The residential construction world has a lot in common with the motorcycle construction world, most notably the manner in which a project comes together. In both worlds the builder will either follow a plan laid out by the owner’s specific wants and needs or the builder will use his own free will to design and create what he thinks will sell—often outfitted with upgraded amenities to help attract buyers. The latter method is referred to as building on speculation, meaning the builder is speculating that there is someone out there that will want to buy what they’ve built. If you’ve ever been house shopping you may have heard this thrown around in its more commonly used shortened form, a spec home. And if you’ve spent any time in a custom motorcycle shop you know that bike builders will sometimes create spec bikes as well. Just like a spec home, building a spec bike is a roll of the dice that takes a lot of confidence and commitment on the builder’s part as they are putting up their own money on the project in hopes to eventually sell it and reap the rewards.
For the past 13 years, all the bikes Dave Dupor of DD Custom Cycles has built have all been pre-sold or built for specific clients. This sleek Road Glide however, is the first spec bike Dave has ever built. “I built this bike to sell it,” Dave stated. “The bagger market is booming and after seeing what has been selling for such ridiculous amounts, I wanted to put my design which has so many details, sheetmetal fabrication, and motor details, in the market place and really give the buyer a true one-off custom without the typical off- the-shelf parts.
Amazingly the bike started out a nearly bone-stock 2007 Road Glide that Dave got hip to via his contacts over at House of Harley in Milwaukee. The dealer offered Dave a smoking price on the stocker and even though his shop was full with customer projects he wanted a platform to create a bike for the cold Midwest winter bike show circuit. “It was in great condition and it would have been a great bike if it was left stock, but we all know that was not going to happen,” Dave commented.
Once at Dave’s shop, the bike stayed in its stock form for about a week until it was stripped all the way down to the frame. With free reign on the project, Dave had big plans for the RG and wanted to create a bike that fit his specific vision. “I am a big metal guy and am not into the whole fiberglass fender covers and tank covers,” Dave said. “Over the years I have developed a certain style and special touches that I implement into my bikes that really make them stand out in a crowd and make customers happy.” This bike was no exception.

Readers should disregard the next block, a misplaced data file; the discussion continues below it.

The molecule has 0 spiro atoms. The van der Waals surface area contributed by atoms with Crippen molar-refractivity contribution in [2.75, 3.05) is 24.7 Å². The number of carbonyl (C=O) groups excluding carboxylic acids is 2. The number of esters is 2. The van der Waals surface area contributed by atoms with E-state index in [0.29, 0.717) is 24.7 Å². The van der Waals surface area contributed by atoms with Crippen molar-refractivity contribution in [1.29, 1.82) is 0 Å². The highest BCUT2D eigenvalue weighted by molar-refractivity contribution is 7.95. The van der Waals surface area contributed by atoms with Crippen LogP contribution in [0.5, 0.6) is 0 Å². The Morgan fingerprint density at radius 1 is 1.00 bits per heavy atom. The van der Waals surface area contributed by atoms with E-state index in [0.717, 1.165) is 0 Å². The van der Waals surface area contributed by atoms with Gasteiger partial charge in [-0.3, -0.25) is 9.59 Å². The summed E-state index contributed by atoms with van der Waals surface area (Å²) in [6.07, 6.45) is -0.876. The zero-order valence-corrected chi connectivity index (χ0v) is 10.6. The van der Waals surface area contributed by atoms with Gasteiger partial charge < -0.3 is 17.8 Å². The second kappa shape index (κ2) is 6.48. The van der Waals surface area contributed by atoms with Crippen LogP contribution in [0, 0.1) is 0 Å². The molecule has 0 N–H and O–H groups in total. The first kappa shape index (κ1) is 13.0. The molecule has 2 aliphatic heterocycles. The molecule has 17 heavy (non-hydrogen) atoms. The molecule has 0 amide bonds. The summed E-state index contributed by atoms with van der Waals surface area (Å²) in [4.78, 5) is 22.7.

One of the things Dave’s bikes are known for is putting the rider in the bike for that low-slung look and feel rather than on top of the bike. That’s easy enough to do when working with the late model two-piece bagger frames, but takes a little more work with the earlier frames. “Since the bike was a 2007 model, the older frame style, I could not do my typical drop seat configuration that I use on all my 2009 and newer bikes,” Dave said. “So to get the drop seat look and in the bike feel on the 2007 I raised the rear fender about 2 inches and stretched it about 10 inches with all metal fillers and side walls. Then I made a seat pocket that makes it appear like a drop seat chassis. This seat configuration puts the rider in a pocket which helps supports the rider and looks really aggressive.”
Big wheels are all the rage and Dave was determined to outfit this RG with a high roller. So to accommodate the new front wheel and ensure the rake and trail were set up properly the frame was cut, stretched, and then raked to accommodate a 26-inch front wheel. Many people have unfounded opinions about the handling and ride characteristics of a bagger with a huge front wheel. And for those people Dave offers this bit of info. “When it is done correctly, the bike rides like a stock bike, even better in my opinion. Maybe you can’t weave in and out of a tight set of cones due to its length and lower center of gravity, but it ‘glides’ on the highway, hence the name Road Glide!”
One of the standout elements on this RG is the drivetrain. Many people go for a blacked-out look but rarely truly achieve it due to not finishing it off with black hardware or skimp on blacking out minor pieces. Dave’s Complete Flat Black Out motor package, however, is so complete the center of the bike is awash in a sea of black. When it comes to Dave’s signature touches the most notable on this bike is his handlebar setup. Basically all you see is the bars and hand controls, everything else (electrical, throttle, brake, and clutch lines) is hidden. Other design cues include a stretched and tapered gas tank the blends right into the side covers and overall clean flowing lines with minimal gaps between the various body components. Dave added some European flare to the bike by incorporating grille inserts in to items like the side covers, gas tank, chin spoiler, and the front of the fairing.
When it came time for paint, Dave decided to stay away from bright and flashy colors, and instead opted for the more refined yet stealthy appeal of a black and white color scheme accented by a hint of red pin striping. The color combination was made even subtler by utilizing flat instead of gloss paints.
From the moment he rolled the completed project out of his shop it has caught the attention of many admirer’s. The bike won best in show at the Annual Chicago Motorcycle Show and Swap Meet and won the Grand Champion Award at the Chicago World of Wheels show. Now it’s just a matter of finding the right buyer, which we suspect won’t be too hard. “The color was a risk, but it came out really awesome, totally different,” Dave stated. “I hope it lands into good hands!”